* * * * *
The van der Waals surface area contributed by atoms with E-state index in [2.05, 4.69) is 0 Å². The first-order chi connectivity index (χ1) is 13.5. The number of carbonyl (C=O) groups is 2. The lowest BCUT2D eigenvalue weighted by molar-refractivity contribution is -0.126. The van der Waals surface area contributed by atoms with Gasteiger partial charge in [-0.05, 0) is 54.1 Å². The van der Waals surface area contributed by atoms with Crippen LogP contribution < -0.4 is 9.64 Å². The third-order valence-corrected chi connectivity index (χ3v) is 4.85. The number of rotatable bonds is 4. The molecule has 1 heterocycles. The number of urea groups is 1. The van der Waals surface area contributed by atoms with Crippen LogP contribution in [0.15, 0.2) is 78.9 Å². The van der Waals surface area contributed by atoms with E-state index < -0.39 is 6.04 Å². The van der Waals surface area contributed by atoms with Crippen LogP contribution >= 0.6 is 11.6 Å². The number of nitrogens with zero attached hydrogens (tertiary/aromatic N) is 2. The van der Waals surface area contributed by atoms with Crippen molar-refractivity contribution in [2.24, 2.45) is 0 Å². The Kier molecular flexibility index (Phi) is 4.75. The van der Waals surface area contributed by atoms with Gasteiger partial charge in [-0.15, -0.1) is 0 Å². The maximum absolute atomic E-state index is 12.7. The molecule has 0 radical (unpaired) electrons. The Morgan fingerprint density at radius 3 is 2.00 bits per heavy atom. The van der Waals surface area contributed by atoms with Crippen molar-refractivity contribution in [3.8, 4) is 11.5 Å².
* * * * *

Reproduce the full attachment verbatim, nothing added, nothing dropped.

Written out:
The van der Waals surface area contributed by atoms with E-state index in [2.05, 4.69) is 0 Å². The first-order chi connectivity index (χ1) is 13.5. The number of carbonyl (C=O) groups is 2. The lowest BCUT2D eigenvalue weighted by molar-refractivity contribution is -0.126. The van der Waals surface area contributed by atoms with Gasteiger partial charge in [-0.05, 0) is 54.1 Å². The van der Waals surface area contributed by atoms with Crippen LogP contribution < -0.4 is 9.64 Å². The third-order valence-corrected chi connectivity index (χ3v) is 4.85. The number of rotatable bonds is 4. The molecule has 1 heterocycles. The number of urea groups is 1. The van der Waals surface area contributed by atoms with Crippen LogP contribution in [0.15, 0.2) is 78.9 Å². The van der Waals surface area contributed by atoms with E-state index < -0.39 is 6.04 Å². The van der Waals surface area contributed by atoms with Crippen LogP contribution >= 0.6 is 11.6 Å². The number of nitrogens with zero attached hydrogens (tertiary/aromatic N) is 2. The van der Waals surface area contributed by atoms with Crippen molar-refractivity contribution in [2.24, 2.45) is 0 Å². The Kier molecular flexibility index (Phi) is 4.75. The van der Waals surface area contributed by atoms with Gasteiger partial charge in [-0.15, -0.1) is 0 Å². The maximum absolute atomic E-state index is 12.7. The molecule has 0 radical (unpaired) electrons. The Morgan fingerprint density at radius 3 is 2.00 bits per heavy atom. The van der Waals surface area contributed by atoms with Crippen molar-refractivity contribution in [3.8, 4) is 11.5 Å².